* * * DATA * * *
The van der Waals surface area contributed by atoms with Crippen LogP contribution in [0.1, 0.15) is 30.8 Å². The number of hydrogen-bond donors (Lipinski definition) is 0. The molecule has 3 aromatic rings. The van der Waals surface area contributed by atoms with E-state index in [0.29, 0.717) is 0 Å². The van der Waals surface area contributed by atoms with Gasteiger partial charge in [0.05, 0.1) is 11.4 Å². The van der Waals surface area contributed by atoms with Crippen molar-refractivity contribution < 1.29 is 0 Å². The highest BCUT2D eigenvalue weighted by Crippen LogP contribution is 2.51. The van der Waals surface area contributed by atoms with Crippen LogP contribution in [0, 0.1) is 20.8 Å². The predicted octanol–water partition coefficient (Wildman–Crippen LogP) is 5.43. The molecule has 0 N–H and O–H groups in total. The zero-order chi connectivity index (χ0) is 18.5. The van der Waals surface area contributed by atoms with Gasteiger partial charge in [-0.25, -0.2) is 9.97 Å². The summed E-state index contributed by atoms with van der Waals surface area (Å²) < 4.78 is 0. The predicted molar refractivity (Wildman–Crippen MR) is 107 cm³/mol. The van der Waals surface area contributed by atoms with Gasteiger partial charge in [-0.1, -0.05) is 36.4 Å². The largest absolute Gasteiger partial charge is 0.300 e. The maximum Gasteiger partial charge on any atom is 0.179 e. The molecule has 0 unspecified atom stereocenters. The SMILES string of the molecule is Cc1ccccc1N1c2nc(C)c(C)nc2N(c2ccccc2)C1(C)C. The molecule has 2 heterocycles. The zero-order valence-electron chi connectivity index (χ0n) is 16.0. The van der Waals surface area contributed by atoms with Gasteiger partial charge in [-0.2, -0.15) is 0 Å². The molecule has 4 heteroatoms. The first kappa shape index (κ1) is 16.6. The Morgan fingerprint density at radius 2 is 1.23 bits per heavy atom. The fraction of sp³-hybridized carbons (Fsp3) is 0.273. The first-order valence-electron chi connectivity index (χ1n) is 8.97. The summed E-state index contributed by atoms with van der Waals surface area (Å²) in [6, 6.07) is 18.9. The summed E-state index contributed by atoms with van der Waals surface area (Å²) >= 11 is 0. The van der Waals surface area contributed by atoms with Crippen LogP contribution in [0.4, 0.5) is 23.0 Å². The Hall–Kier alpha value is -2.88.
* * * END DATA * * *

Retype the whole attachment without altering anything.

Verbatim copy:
The van der Waals surface area contributed by atoms with Crippen LogP contribution in [0.1, 0.15) is 30.8 Å². The number of hydrogen-bond donors (Lipinski definition) is 0. The molecule has 3 aromatic rings. The van der Waals surface area contributed by atoms with E-state index in [0.29, 0.717) is 0 Å². The van der Waals surface area contributed by atoms with Gasteiger partial charge in [0.05, 0.1) is 11.4 Å². The van der Waals surface area contributed by atoms with Crippen molar-refractivity contribution < 1.29 is 0 Å². The highest BCUT2D eigenvalue weighted by Crippen LogP contribution is 2.51. The van der Waals surface area contributed by atoms with Crippen LogP contribution in [0, 0.1) is 20.8 Å². The predicted octanol–water partition coefficient (Wildman–Crippen LogP) is 5.43. The molecule has 0 N–H and O–H groups in total. The zero-order chi connectivity index (χ0) is 18.5. The van der Waals surface area contributed by atoms with Gasteiger partial charge in [-0.25, -0.2) is 9.97 Å². The summed E-state index contributed by atoms with van der Waals surface area (Å²) < 4.78 is 0. The predicted molar refractivity (Wildman–Crippen MR) is 107 cm³/mol. The van der Waals surface area contributed by atoms with Gasteiger partial charge in [-0.1, -0.05) is 36.4 Å². The largest absolute Gasteiger partial charge is 0.300 e. The maximum Gasteiger partial charge on any atom is 0.179 e. The molecule has 0 unspecified atom stereocenters. The SMILES string of the molecule is Cc1ccccc1N1c2nc(C)c(C)nc2N(c2ccccc2)C1(C)C. The molecule has 2 heterocycles. The zero-order valence-electron chi connectivity index (χ0n) is 16.0. The van der Waals surface area contributed by atoms with Gasteiger partial charge in [-0.2, -0.15) is 0 Å². The molecule has 4 heteroatoms. The first kappa shape index (κ1) is 16.6. The Morgan fingerprint density at radius 2 is 1.23 bits per heavy atom. The fraction of sp³-hybridized carbons (Fsp3) is 0.273. The first-order valence-electron chi connectivity index (χ1n) is 8.97. The summed E-state index contributed by atoms with van der Waals surface area (Å²) in [6, 6.07) is 18.9. The summed E-state index contributed by atoms with van der Waals surface area (Å²) >= 11 is 0. The van der Waals surface area contributed by atoms with Crippen LogP contribution in [0.4, 0.5) is 23.0 Å². The Hall–Kier alpha value is -2.88.